IAEA worried about "activities" at Iran site
VIENNA (Reuters) - The U.N. nuclear watchdog believes unspecified "activities" may be taking place at Iran's Parchin military facility that make its request to visit the site more urgent, Western diplomats said on Wednesday.
It was unclear whether the International Atomic Energy Agency (IAEA) thought Iran might be trying to clean the site or conceal something ahead of a possible visit by inspectors.
The Vienna-based U.N. agency has asked for access to Parchin as part of its probe into suspicions Iran may be seeking nuclear weapons capability, but Tehran has not granted it.
Diplomats who attended a closed-door briefing on Iran's nuclear programme by senior IAEA officials including chief inspector Herman Nackaerts on Wednesday said the U.N. agency was monitoring the site southeast of Tehran via satellite images.
One Western envoy said "some of the reports we have heard about possible sanitation" of the Parchin facility were "very concerning".
"It is very clear that Iran doesn't want the agency to go to Parchin because it has something to hide," he said.
The IAEA asked to visit the military complex after issuing a report in November that suggested Iran was pursuing military nuclear technology, an allegation Tehran denies.
The report helped trigger the latest round of U.S. and European sanctions on Iran and bolstered hawkish politicians in Israel and the United States calling for pre-emptive military strikes on Iran's military sites.
IRAN "NOT RULING OUT" ACCESS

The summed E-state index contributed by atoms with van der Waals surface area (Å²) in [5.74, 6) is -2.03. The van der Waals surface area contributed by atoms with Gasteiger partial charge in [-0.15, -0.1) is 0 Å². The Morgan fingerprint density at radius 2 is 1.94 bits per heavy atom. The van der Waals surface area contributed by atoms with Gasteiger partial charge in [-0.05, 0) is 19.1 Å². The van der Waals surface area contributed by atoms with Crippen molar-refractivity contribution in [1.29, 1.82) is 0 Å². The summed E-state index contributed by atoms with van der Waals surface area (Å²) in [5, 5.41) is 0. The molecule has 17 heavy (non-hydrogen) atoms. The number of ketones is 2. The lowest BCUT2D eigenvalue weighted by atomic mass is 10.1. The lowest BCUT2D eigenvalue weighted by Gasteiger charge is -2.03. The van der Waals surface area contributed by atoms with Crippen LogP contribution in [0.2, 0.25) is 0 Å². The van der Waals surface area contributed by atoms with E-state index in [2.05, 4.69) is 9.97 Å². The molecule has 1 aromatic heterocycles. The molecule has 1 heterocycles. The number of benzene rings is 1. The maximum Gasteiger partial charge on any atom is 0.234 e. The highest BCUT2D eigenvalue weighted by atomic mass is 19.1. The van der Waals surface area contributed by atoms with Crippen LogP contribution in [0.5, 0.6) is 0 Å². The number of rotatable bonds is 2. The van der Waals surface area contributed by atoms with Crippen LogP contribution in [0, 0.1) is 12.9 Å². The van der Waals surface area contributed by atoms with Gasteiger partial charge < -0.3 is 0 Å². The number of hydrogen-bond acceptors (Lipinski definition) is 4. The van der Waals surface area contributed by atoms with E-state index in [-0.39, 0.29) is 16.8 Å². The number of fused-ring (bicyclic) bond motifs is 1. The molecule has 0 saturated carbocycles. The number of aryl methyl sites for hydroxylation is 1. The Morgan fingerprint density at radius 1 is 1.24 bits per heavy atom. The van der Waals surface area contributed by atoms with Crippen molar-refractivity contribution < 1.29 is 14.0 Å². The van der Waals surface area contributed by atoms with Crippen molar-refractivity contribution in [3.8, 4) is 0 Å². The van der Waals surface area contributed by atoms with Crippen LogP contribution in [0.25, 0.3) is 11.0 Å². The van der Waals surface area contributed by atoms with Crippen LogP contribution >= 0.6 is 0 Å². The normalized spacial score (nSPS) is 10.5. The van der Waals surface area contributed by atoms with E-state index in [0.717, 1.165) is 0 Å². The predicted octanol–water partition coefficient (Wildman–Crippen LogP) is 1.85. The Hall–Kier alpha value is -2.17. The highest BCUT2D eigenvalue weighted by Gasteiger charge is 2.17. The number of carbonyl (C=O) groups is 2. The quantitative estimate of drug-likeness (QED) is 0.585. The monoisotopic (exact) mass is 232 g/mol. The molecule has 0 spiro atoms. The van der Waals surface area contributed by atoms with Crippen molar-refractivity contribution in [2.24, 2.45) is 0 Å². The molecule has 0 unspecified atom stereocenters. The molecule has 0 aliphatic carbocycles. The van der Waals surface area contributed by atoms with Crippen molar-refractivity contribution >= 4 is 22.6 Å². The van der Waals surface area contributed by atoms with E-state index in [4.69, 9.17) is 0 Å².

Despite talks with Nackaerts's team in January and February, Iran has not agreed to the request to access Parchin.
The report said the IAEA had information that Iran had built a large containment chamber there to conduct high-explosives tests which, it said, were "strong indicators of possible weapon development."
Another diplomat present at the briefing in Vienna quoted Nackaerts as saying there "may be some ongoing activities at Parchin which add urgency to why we want to go".
Nackaerts was reportedly asked by one of the diplomats present whether Iran might be trying to clean the Parchin site.
The IAEA was not immediately available for comment.
Iran's envoy to the U.N. agency earlier said his country had not refused access to Parchin during the talks with the IAEA.
"We are not ruling out access," Ali Asghar Soltanieh told reporters, suggesting it may happen once a broader agreement had been reached on how to address the IAEA's questions.
Soltanieh also dismissed statements by Western diplomats that the negotiations with the IAEA had been a failure, insisting that "substantial progress" was made and that the discussions should continue.
In Iran, a senior official said it was up to the military to decide if U.N. inspectors would be allowed to visit Parchin.
The official IRNA news agency quoted Fereydoun Abbasi-Davani, head of Iran's Atomic Energy Organisation, as saying that IAEA inspectors could in theory visit Parchin "whenever they want".
But it then quoted him as saying: "Whether or not IAEA inspectors can visit Parchin will be a decision for the country's military officials".
He said his own organisation was under no obligation "to show them anywhere they ask to visit in the country".
Suspicions about activities at the Parchin complex date back to at least 2004, when a prominent nuclear expert said satellite images showed it might be a site for research and testing relevant to nuclear weapons.
U.N. inspectors did in fact visit Parchin in 2005. But they did not see the place where the IAEA now believes the explosives chamber was built.
(Editing by Robin Pomeroy)
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